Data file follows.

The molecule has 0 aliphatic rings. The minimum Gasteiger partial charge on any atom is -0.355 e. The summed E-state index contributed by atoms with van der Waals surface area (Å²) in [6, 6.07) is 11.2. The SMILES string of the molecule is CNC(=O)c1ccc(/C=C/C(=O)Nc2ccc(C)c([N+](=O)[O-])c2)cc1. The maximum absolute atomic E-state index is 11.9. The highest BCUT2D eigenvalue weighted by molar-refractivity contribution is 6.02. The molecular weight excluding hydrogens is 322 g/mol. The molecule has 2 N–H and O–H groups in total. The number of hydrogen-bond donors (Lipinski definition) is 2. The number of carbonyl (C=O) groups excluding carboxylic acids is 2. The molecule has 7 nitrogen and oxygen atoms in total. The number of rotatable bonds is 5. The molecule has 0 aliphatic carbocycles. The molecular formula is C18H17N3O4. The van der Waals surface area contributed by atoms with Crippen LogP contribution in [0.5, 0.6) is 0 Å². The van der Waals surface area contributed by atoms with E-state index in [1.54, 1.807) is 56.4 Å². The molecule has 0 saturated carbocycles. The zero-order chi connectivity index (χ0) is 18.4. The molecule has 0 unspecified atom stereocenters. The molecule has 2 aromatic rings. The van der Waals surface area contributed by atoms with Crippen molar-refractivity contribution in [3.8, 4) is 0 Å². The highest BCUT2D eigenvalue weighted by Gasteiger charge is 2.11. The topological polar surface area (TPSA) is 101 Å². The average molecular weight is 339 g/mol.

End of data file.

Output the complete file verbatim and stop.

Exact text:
The molecule has 0 aliphatic rings. The minimum Gasteiger partial charge on any atom is -0.355 e. The summed E-state index contributed by atoms with van der Waals surface area (Å²) in [6, 6.07) is 11.2. The SMILES string of the molecule is CNC(=O)c1ccc(/C=C/C(=O)Nc2ccc(C)c([N+](=O)[O-])c2)cc1. The maximum absolute atomic E-state index is 11.9. The highest BCUT2D eigenvalue weighted by molar-refractivity contribution is 6.02. The molecular weight excluding hydrogens is 322 g/mol. The molecule has 2 N–H and O–H groups in total. The number of hydrogen-bond donors (Lipinski definition) is 2. The number of carbonyl (C=O) groups excluding carboxylic acids is 2. The molecule has 7 nitrogen and oxygen atoms in total. The number of rotatable bonds is 5. The molecule has 0 aliphatic carbocycles. The molecular formula is C18H17N3O4. The van der Waals surface area contributed by atoms with Crippen LogP contribution in [0.5, 0.6) is 0 Å². The van der Waals surface area contributed by atoms with E-state index in [1.54, 1.807) is 56.4 Å². The molecule has 0 saturated carbocycles. The zero-order chi connectivity index (χ0) is 18.4. The molecule has 0 unspecified atom stereocenters. The molecule has 2 aromatic rings. The van der Waals surface area contributed by atoms with Crippen molar-refractivity contribution in [3.8, 4) is 0 Å². The highest BCUT2D eigenvalue weighted by Gasteiger charge is 2.11. The topological polar surface area (TPSA) is 101 Å². The average molecular weight is 339 g/mol.